Denver’s incumbent Mayor Michael Hancock will face a June 4 runoff election against RiNo redeveloper and political newcomer Jamie Giellis.
Hancock drew 39% of the vote and Giellis drew 25% as of the release of final, unofficial results late Wednesday afternoon. The two-term mayor failed to glean enough support to pull him over the 50 percent margin that he or any of his five challengers needed to win the seat without a runoff.
“The people of Denver have made it loud and clear that they want a change in leadership,” Giellis told The Independent Tuesday night. “The big challenge going forward will be to unite all the candidates in the race. I started tonight by making phone calls in hopes that we can do that.”
Those phone calls were to Lisa Calderon, who drew 18% of the vote; Penfield Tate with 15%; Kalyn Rose Heffernan with 2%; and Stephan “Seku” Evans with less than 1%.
Hancock is trying to frame a potential Giellis mayorship as a step backward.
“For the next 28 days, voters will now have a clear choice: Keep moving the city forward, so we can do something extraordinary together. Now is not the time to pause our progress and turn back the clock,” he told his supporters Tuesday evening.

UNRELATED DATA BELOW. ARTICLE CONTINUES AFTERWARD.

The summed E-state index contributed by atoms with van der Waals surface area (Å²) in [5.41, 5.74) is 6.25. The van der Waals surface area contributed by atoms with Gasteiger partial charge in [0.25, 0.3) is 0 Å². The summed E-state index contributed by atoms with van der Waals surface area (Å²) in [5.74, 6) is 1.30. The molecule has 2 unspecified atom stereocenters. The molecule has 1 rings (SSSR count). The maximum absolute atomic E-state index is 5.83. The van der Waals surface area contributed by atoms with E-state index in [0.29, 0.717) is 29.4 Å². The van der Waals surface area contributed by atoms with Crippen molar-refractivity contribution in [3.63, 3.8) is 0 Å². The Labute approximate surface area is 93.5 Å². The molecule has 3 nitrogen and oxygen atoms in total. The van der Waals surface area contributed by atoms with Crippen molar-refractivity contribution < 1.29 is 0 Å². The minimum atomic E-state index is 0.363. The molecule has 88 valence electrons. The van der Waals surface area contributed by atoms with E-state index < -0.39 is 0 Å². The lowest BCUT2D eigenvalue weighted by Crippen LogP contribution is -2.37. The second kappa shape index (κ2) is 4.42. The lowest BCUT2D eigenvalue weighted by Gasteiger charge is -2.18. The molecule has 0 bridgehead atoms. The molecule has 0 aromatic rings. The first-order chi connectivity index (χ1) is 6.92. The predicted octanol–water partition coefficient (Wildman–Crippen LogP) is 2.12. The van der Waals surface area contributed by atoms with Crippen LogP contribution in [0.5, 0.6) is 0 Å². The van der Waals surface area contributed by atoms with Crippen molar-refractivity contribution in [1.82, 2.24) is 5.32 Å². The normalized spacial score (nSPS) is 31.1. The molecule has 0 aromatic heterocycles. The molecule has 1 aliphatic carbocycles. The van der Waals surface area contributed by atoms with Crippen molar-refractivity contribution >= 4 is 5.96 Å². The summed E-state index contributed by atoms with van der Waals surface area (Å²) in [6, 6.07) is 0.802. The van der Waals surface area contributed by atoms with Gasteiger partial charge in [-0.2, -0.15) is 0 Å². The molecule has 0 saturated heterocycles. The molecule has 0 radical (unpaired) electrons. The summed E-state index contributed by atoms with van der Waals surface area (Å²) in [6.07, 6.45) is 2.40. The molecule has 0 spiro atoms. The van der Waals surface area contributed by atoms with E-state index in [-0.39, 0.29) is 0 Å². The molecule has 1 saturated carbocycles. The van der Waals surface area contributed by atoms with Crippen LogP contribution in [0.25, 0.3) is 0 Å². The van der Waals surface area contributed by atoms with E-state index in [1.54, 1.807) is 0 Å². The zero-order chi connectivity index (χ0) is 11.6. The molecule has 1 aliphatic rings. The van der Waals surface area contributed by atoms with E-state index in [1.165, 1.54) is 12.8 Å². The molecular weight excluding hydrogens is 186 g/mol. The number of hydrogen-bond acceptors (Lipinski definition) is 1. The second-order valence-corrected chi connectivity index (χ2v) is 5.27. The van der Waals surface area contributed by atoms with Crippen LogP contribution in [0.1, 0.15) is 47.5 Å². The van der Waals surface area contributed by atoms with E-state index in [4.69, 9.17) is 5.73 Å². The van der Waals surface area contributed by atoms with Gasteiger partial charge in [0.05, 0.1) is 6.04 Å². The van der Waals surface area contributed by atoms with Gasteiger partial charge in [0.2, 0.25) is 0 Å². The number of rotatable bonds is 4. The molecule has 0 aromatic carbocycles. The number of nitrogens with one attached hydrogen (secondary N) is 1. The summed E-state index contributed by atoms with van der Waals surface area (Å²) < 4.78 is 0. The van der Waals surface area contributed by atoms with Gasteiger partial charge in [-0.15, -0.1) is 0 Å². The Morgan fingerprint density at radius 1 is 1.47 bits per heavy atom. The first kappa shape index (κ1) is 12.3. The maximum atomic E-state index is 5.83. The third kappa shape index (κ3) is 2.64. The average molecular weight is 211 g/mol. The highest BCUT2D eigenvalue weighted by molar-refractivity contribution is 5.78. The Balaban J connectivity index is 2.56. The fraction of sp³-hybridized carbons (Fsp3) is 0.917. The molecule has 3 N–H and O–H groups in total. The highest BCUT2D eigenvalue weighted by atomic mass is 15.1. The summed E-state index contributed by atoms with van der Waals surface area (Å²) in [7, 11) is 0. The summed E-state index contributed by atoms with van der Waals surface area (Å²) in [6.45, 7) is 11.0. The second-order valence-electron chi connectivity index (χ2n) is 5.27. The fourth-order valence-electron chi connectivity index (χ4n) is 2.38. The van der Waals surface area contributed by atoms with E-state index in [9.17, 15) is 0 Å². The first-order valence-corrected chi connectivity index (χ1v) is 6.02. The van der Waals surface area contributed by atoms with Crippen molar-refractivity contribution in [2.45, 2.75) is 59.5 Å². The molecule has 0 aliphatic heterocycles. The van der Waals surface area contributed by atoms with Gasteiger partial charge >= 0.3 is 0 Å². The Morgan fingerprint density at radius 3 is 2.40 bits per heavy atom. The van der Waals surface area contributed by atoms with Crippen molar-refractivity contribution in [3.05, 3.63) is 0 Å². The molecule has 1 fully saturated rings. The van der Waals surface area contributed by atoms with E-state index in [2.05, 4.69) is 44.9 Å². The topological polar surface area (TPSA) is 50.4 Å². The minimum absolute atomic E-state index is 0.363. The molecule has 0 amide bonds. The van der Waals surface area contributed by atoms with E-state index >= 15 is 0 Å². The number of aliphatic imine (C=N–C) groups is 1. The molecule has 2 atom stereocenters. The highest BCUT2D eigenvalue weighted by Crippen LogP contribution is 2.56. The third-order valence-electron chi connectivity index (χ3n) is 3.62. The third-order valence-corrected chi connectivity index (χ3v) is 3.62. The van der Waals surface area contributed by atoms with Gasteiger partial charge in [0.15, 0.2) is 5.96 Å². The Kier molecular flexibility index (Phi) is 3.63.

Ballots for the runoff election will be mailed on May 20 and due back to the Election Division by June 4.
About 44% of registered voters cast their ballots in Tuesday’s election. That’s 15% higher than in 2015, when Denver last had a mayoral election.
Initiated Ordinance 300 to lift Denver’s urban camping ban lost with a resounding 81% no-vote.
Initiated Ordinance 301, which would decriminalize psychedelic mushrooms, claimed a narrow victory with 50.6% of the vote. Denver is the first city in the U.S. to take this step. A statement from the mayor’s office said Hancock respects the decision of the voters and the Denver Police Department will enforce the law accordingly.